"Feeding a Kitten"
- March 25th 2019
Like all young ones, kittens have very specific feeding requirements. If you have just brought a new (and adorable) bundle of fur home, then this is the article for you. Here, we will talk you through what your kitten’s feeding needs may be and the schedule you should establish.
How do kitten’s feeding needs differ from an adult cat’s?
Kittens require far more calories than adult cats, as they grow rapidly in this stage of their life. A kitten may double or sometimes even triple their weight in their first year. Food, food and more food is crucial during this growth phase.
As obligate carnivores, cats need a meat-based diet; they cannot survive on a plant-based diet. This is especially relevant for kittens. Kittens have a higher need for protein than even adult cats, and may have a greater urge for some amino acids and minerals. It is best to feed your kitten specially designed cat food for kittens , as opposed to adult cat food. Some labels claim they are suitable for cats at all ages, but make sure you only buy these after you have done your research.
Not providing cats with the nutrients they need during this time can cause health problems. A diet low in calcium, for instance, could lead to hyperparathyroidism, which could cause kidney disease in the long run. Always make sure you invest in high-quality cat food for kittens to ensure your cat has the balance of nutrients they need.
What do you feed your kitten?
For the first eight weeks of their life, your kitten will be with their mother and will feed on their mother’s milk. After this, they will need to be weaned slowly onto cat food. Introduce the process gradually – do not expect it to happen in a day.
To begin with, introduce your kitten to the taste of cat food by mixing it with water and allowing them to lick it off your finger. This will help them grow more familiar with cat food – cats rely heavily on their sense of smell and on taste when acclimatizing to a diet. After that, mix some water with the cat food for kittens so that it is easier for your kitten to digest. As time passes, reduce the amount of water.
Canned food – Kittens usually need some amount of canned food in their diet. This is because canned food is softer and easier for them to chew and digest. You can usually find canned cat food online or in shops in India. Certain amounts of dry food are fine for a kitten, but make sure they can genuinely eat this. Otherwise, they will just go hungry.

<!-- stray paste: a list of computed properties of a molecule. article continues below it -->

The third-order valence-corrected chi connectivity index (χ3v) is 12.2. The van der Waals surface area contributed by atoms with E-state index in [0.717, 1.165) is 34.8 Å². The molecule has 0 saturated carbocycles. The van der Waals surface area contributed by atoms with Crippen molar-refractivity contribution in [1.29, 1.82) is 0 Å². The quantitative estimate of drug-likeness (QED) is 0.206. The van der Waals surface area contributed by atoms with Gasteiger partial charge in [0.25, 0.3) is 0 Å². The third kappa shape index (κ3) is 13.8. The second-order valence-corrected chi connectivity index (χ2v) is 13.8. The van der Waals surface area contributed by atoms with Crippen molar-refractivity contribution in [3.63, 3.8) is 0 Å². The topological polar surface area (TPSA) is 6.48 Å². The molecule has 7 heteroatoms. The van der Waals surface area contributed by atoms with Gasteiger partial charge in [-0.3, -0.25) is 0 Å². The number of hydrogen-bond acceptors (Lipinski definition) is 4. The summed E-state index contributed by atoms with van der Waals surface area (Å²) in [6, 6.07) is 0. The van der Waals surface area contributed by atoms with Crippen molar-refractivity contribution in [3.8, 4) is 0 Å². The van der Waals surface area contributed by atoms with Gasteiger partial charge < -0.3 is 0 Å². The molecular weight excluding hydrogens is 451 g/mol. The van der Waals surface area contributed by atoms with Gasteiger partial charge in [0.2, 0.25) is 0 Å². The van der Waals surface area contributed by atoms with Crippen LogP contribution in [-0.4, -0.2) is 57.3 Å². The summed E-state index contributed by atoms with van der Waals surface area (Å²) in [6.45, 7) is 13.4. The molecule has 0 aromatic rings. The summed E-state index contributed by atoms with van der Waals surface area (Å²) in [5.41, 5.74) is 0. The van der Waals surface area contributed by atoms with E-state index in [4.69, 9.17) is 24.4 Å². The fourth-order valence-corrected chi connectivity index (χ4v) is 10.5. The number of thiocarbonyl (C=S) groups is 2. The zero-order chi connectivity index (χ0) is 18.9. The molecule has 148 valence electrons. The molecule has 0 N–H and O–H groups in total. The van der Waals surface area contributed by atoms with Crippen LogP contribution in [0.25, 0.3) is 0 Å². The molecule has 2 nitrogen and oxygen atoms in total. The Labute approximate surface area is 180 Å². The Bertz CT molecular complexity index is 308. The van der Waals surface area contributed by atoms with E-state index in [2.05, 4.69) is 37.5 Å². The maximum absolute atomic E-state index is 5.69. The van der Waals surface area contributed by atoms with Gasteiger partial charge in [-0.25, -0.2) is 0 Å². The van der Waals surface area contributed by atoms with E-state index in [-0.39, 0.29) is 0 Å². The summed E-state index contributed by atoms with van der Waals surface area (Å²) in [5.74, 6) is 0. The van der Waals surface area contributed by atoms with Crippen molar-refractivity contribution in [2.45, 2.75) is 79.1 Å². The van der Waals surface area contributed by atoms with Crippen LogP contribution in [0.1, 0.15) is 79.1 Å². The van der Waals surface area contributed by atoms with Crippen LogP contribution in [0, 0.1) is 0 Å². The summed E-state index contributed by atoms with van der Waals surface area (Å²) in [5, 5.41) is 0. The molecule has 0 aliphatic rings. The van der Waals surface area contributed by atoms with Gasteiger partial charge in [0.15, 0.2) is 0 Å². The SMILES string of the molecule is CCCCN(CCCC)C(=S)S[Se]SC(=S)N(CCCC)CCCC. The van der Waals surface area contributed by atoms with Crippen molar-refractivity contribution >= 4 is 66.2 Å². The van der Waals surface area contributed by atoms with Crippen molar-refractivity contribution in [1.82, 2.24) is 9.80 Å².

Home-cooked diets – If considering a home-cooked diet, then please consult your vet for what would be the best food groups. Kittens need a lot of calories, and less food can impact their growth. Mineral and vitamin deficiency at this stage can also have serious consequences. Make sure your home-cooked food plan is approved by your vet and it has enough variety.
Variety – Also consider introducing variety into your cat food for kittens, just to get your cat experimenting at an early age. Cats can be fussy eaters and tend to not change their preferences over time. This is especially true if they have only eaten one type of kitten food when they were young. Introduce them to different textures and flavours, so that they get used to changing things up.
When should you feed your kitten?
Adult cats are usually fed about twice a day, but a kitten should be fed around four times a day. Several pet parents also recommend free feeding – that is, leaving your kitten’s bowl full of cat food for kittens so that they can feed whenever they like throughout the day. This works with a kitten’s personality, as food can be a comfort for them and they like to have it always available. Make sure the food does not get spoilt though and is always fresh.
Once your kitten reaches a year, they are considered an adult cat and you can start reducing their feeding times to twice a day.
While it is true that kittens need a lot more calories than a regular cat and they are growing, you should be careful to not overfeed your kitten. If your kitten is already overweight, then free feeding them cat food for kittens may not be the best idea. Make sure you give them controlled portions to keep their weight in check. Consult your vet for what proportions and calorie intake they would recommend.
Also do not forget to include treats in the amount of food you are giving your kitten. Treats are usually how pet parents train their cats, so there is a lot of it while your kitten is growing up. Make sure treats do not form more than 10% of the total calories you are feeding your kitten. Spoil them, but do not spoil them too much!
What to watch out for
We know that feeding a kitten – especially if it is your first kitten – can feel like a daunting task. Here are some tips on what to watch out for.
Milk – As much as advertisements love to show a cat lapping up milk, it is not necessarily good for your kitten. Your cat may love it, but their digestive systems are not equipped to handle the lactose and it may lead to an upset stomach. Stick to plain old water.
Don't forget the clean water – Make sure your kitten always has access to a constant supply of clean water. This is a crucial part of keeping your kitten healthy.
Say no to dog food – While dog food is not poisonous for a kitten, it is certainly not the right kind of nutrients they need to grow up healthy. Dogs have a higher variety of plant in their food, which cats cannot process. And cats also need more protein than dogs, as well as several minerals that they cannot produce on their own. In short, puppy food is not a substitute for cat food for kittens.
Vitamins and supplements – While it may feel tempting to give your kitten that extra boost by feeding them vitamin supplements, always do so only in consultation with your vet. Too many supplements as an extra boost to an already well-rounded diet can be dangerous for your kitty.